Fig. 7
figure7

The expression levels of GPX3 in breast cancer cells and tissues. The mRNA (a) and protein (b) expression of GPX3 in breast cancer cells was significantly lower than that in normal breast cell. c The mRNA expression of GPX3 was markedly decreased in breast cancer tissues compared with matched normal breast tissues. d IHC analysis of GPX3 expression levels in normal breast tissues and breast cancer tissues. Bar scale: 150 um; *P < 0.05

Table 1 Correlation of GPX3 expression with various clinicopathological features in breast cancer

GPX3 overexpression suppressed proliferation and colony formation of breast cancer cells

Given the low expression of GPX3 in breast cancer, overexpression technology was used to study GPX3′s functions. We then constructed the overexpressed plasmid of GPX3. After transfection of GPX3-overexpressed plasmid, GPX3 mRNA and protein expression levels were significantly upregulated in breast cancer cells (Fig. 8a, b). Firstly, we explored the effect of GPX3 on growth of breast cancer cells. CCK-8 assay demonstrated that overexpression of GPX3 markedly suppressed in vitro proliferation of breast cancer cells, MCF-7 and MDA-MB-231 (Fig. 8c, d). Furthermore, colony formation assay also revealed that GPX3 upregulation led to the inhibition of clonogenic capacity of breast cancer cells (Fig. 8e, f). These findings indicated that GPX3 overexpression significantly suppressed in vitro proliferation and colony formation of breast cancer cells.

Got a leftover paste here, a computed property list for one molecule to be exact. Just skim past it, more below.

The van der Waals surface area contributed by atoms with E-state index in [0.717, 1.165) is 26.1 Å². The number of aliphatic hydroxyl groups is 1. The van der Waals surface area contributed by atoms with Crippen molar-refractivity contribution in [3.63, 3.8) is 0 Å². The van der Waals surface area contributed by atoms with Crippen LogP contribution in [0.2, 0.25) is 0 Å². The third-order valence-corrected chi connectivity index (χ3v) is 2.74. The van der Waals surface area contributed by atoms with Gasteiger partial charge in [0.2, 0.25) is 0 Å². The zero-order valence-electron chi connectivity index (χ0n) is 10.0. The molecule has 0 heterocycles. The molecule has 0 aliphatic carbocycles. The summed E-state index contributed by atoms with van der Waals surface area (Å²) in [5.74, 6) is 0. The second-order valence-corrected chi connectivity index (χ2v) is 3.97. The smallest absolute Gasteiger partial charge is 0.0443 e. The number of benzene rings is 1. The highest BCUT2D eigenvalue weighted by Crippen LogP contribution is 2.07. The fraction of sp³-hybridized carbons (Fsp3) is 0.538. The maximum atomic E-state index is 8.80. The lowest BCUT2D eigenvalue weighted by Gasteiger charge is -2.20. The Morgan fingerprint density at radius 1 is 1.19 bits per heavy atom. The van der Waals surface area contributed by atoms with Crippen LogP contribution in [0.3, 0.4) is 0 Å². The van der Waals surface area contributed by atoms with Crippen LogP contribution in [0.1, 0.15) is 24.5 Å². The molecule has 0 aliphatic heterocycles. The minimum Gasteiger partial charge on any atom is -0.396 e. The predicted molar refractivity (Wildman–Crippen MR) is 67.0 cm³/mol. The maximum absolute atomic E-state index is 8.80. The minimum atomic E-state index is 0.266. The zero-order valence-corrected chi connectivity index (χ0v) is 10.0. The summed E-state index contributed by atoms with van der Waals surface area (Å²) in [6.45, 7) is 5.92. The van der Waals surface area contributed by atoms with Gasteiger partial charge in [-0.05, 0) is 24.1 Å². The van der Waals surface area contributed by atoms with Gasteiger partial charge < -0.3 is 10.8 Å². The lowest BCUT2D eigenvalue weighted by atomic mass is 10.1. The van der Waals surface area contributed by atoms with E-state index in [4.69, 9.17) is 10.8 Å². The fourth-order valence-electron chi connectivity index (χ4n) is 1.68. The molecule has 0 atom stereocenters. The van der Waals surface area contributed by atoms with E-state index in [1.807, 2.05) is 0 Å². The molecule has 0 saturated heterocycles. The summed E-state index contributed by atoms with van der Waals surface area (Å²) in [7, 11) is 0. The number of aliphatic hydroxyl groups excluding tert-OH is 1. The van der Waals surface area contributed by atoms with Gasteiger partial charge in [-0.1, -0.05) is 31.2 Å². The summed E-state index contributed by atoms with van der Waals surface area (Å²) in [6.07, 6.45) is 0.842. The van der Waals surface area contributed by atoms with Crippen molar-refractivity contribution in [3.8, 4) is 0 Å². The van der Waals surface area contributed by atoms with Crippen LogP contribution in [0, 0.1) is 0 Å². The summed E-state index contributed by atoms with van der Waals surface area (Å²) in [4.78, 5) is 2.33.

Fig. 8
figure8

Overexpression of GPX3 inhibited proliferation and colony formation of breast cancer cells in vitro. ab The overexpression effect of GPX3-overexpressed plasmid in breast cancer cells. cd Overexpression of GPX3 inhibited proliferation of MCF-7 and MDA-MB-231 cells. ef Overexpression of GPX3 inhibited colony formation of MCF-7 and MDA-MB-231 cells. *P < 0.05

GPX3 overexpression inhibited migration and invasion of breast cancer cells